Christianity is full of apparently paradoxical statements. The appearance is, I believe, a product of our own incapacity for the truth--an incapacity somewhat derivative of our finitude (we don't possess a nature fully capable) and moreso derivative of our pervasive and total corruption (what nature we have has been destroyed in its capacities). It doesn't make sense that "he who seeks to save his life shall lose it, while he who seeks to give up his life shall find it" because we have been imprisoned by our own aberrant desires, rendering whatever capacity for understanding that could be used subject to that aberration.
Consider the apparent paradox of determinate freedom. Some have argued that true freedom requires the will to be free from all constraints, free from the determining influence of anything that is not the autonomous, individual will or desire. Freedom means choosing as my desire is directed by my desire alone. May other factors offer themselves up for influencing that choice? Surely, but they cannot be said to in any way move the will toward one or another option in the choosing. The will remains self-determining. And in being entirely free of all external determination, the individual who wills is self-defining by virtue of the free choices made. A claim to aseity seems a necessary implication of this view.
Christianity, however, asserts the entire givenness of created being, and, in the fullness of time, the sons of God shall be revealed only as they see (and I think "see" is a metaphor for know, here) Christ face-to-face, that is, unveiled because the corruption that blinds will be completely removed. For the Christian, the self, like being, is entirely given. It comes from God the Father, is imaged in Christ Jesus the Son, and is accomplished by the power of the Holy Spirit. The Christian self is entirely determined by an Other that is not the self, not the individual chosen by the autonomous choices of the will. The Christian identity is received rather than taken, discovered rather than invented--it is the result of surprise rather than contrivance. The oddity of the givenness, and the paradox that arises out of our finitude rather than our sinfulness, is that amidst all of the givenness of the self, the individual is fully participating in the revelation of his identity. There are analogies that help to illustrate this idea, but I have yet to find a definition or description that satisfies rational criteria for explanation (not that there isn't one, or that it hasn't already been found--I can speak only for the places where I have looked!).
Practically, for the Christian, the paradoxical aspect of entire givenness and full participation comes in relinquishing our corrupted desire to be self-determinate and self-defining. Our natural desires are inherently self-oriented. We put our own desires as a priority, we consider ourselves before others, we think in terms of what will benefit ourselves more easily and more willingly than we think in terms of what will benefit others. This is enslavement given the nature of reality. Since our selves are entirely given, we cannot find ourselves by seeking our own desires. It is a vicious circle, and one that cannot avoid importing (whether consciously or unconsciously) things from others that we observe. The lie that I can make myself, even through imitation, fails to recognize that I may be given something other than what I would choose. Let me illustrate.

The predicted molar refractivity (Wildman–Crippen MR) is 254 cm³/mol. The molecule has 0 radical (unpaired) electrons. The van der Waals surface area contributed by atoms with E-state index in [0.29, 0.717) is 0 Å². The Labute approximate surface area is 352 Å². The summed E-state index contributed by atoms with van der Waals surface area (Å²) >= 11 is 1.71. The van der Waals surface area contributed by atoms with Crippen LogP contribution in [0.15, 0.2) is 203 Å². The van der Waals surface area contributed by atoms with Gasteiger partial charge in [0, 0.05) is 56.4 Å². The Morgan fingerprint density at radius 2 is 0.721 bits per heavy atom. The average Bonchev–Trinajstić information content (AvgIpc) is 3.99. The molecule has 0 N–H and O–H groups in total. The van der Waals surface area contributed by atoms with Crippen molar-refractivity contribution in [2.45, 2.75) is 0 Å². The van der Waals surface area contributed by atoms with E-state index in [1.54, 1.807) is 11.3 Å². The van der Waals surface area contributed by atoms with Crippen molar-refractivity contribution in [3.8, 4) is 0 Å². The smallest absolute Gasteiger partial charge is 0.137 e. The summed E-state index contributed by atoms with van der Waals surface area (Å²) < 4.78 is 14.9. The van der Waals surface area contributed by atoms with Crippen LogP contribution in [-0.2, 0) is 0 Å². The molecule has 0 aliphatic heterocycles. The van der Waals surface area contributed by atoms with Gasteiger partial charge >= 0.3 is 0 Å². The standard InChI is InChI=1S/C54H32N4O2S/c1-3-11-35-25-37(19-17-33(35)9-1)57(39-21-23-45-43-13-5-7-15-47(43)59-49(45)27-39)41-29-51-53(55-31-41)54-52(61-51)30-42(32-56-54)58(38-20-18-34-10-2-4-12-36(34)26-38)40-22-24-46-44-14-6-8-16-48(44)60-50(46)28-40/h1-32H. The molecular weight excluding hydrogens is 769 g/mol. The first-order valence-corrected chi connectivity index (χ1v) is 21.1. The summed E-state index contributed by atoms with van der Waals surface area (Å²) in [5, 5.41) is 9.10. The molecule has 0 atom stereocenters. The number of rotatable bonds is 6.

For most of my childhood I fashioned myself as a professional athlete. My parents largely indulged my efforts by continually driving me to practices and games, waiting long hours after practice was over while I worked extra to improve my skills, and by supporting my decisions for pursuing the sport beyond high school. In college I retained the desire and, although I had to reconcile myself to the possibility of some alternative because I was not given a scholarship to play, I walked-on and redshirted my first year, all the while continuing to work and cultivate my efforts toward the image of "professional athlete." When it became increasingly clear during my time on the team that I would never become a professional athlete bitterness and resentment became the consistent pattern of response to my circumstances. Far from being "free" in my own choices, I was driven by emotions that I did not enjoy, but had not the will to put away so long as that will was fixated upon the false image of the self I had chosen. However, when God broke my will of its clinging to this false image, I was liberated to both enjoy the sport in the capacity that God had graciously granted to me to participate in it, and I was free to receive a new and as yet undiscovered self of what God had in store that I had been blind to. Although I did not receive this discovery with the surprise of an excited child eager to imagine and receive limitless joy offered by the Father, that too was available to me. It was not until my desire died that the self God was fashioning for me could be resurrected unto my understanding.
The Christian life is full of many such deaths because of our idol-making tendencies--crafting selves for ourselves rather than receiving our true selves from the knowledge of God in Christ. The self-seeking that derives from the unpurified will is enslaved to the passions that arise from unfulfilled (or unsatisfying) desires. The self-receiving that derives from the purified will--the will that anticipates God's moving and shaping of the self in ways unexpected and better than expectation--anticipates and receives the surprises of God's Providence with thankfulness and joy at the chance of discovering anew what it is that God is giving to us--our true selves; the selves that look just like Him.